The discussion started with an interesting exploration of the “why now” factor for conducting this type of research and the obvious demand for it worldwide. He gave some theoretical background about how technologies required appropriate business climates in order to become fully adopted.
Alluding to the Gartner Hype Cycle that describes the time it takes for technologies to be integrated and adopted, Niall talked about the tools that have been available for some time and the global business environment that has only recently become an ideal climate for convergence and adoption.
Today's most successful companies have been developed as pure platforms completely content-free for others to fill. Some obvious examples include eBay, Google and Amazon. All of these companies have based their success on providing channels for others to communicate, share, sell or review content.
There has been a fundamental shift in power from:
- Producers of goods to the consumers
- West to East
- Employer to Employee
Here are some other interesting points discussed at the presentation:
The four main uses for social software within organizations are:
- Communication – encouragement of communication between employees
- Cooperation – informal cooperation with no specific tasks or mandates
- Formal Collaboration – teams, committees and groups with specific tasks
- Connectivity – forming a deepened bond between employees and creating an environment to heighten retention and peer guidance
- Discussion forums
- Video platforms allowing employee uploads
- Phone to Podcast lines for mobile employee uploads
- Innovation Forums
- Proprietary bookmarking tools like del.icio.us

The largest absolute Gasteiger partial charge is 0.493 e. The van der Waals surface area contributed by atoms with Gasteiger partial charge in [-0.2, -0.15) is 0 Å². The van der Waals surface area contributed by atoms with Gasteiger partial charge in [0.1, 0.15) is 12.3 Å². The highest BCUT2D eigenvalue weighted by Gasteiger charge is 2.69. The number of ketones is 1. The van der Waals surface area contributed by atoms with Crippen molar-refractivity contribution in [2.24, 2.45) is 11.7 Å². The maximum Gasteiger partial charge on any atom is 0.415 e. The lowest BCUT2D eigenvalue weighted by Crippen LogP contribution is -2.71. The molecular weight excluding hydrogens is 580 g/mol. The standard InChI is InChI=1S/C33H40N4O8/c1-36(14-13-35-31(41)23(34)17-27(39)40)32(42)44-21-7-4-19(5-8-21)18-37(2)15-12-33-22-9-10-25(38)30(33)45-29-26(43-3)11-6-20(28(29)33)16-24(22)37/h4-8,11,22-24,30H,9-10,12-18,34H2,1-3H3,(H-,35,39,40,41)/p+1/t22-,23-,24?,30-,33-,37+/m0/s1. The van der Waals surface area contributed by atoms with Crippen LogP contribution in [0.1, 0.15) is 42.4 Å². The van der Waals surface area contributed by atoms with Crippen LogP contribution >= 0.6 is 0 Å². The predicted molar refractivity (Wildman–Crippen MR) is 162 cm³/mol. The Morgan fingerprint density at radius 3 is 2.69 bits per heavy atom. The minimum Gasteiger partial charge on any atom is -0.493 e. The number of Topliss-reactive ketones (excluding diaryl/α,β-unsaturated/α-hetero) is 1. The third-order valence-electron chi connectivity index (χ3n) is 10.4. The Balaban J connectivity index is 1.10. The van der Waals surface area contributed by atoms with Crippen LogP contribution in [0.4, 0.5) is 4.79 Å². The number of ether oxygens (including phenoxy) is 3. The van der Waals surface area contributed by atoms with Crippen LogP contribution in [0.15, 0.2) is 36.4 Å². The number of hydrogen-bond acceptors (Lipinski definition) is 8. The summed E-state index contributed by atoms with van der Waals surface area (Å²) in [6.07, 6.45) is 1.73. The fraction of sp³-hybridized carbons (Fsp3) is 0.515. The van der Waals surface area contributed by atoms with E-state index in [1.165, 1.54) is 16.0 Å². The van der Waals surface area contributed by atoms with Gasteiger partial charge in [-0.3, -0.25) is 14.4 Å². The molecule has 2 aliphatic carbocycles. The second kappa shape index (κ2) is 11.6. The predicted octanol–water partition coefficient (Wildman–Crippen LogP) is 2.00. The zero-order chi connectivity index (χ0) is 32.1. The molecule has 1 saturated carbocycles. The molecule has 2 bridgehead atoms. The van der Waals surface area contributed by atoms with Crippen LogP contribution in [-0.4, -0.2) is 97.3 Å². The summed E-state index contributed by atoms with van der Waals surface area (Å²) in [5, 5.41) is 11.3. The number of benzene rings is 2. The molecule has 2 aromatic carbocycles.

- Internal IT departments will start to experience diminished power as they become shadowed through outsourcing. When employees request solutions, rather than contend with the classic lines like “yeah, in 8 months” or other push back, they will look to outsource their requirements. This might turn their role into more of a consultative one.
- People organize themselves around clients, groups and then the company. It is challenging for corporations to pull employees out of these silos to generate real conversation and internal networking.
- 2009 marks the first year of graduates that will have had no experiences without the Internet. It will be interesting to see how this demographic will change the business landscape by cutting through bureaucracy associated with traditional IT push back. This generation will not be interested in policies, as it will always gravitate towards lanes of least resistance and heightened productivity.
- In order to get social software adoption, it’s important to have senior management champion the cause alongside the grassroots employee level.
- Social software should not replace existing intranets. Organizations need to deploy tools that manage specific tasks. Social software does not replace the administration of health benefits or submission of vacation time (although we chuckled at the thought of open voting for whether employees deserved to take holidays).
- Implement RSS feeds to help organize the flow of information
Finally, Sean Moffitt from Agent Wildfire brought up an interesting point about the measurement of success within organizations. He mentioned that one of his clients had implemented a social software program and after a set period of time, they decided the program had failed. He went on to explain that roughly 20% of the organization had adopted the system and those employees (roughly 3,000) loved the software. But management focused on the 80% that had not adopted it and deemed the program as a failure.
At some point there will need to be a layer of measurement that tracks the heightened levels of networking, productivity and innovation regardless of the number of users.
Each of the above areas could become stand-alone subjects. As companies build their social strategies, we'll see more case studies and best practices surfacing. Stay tuned.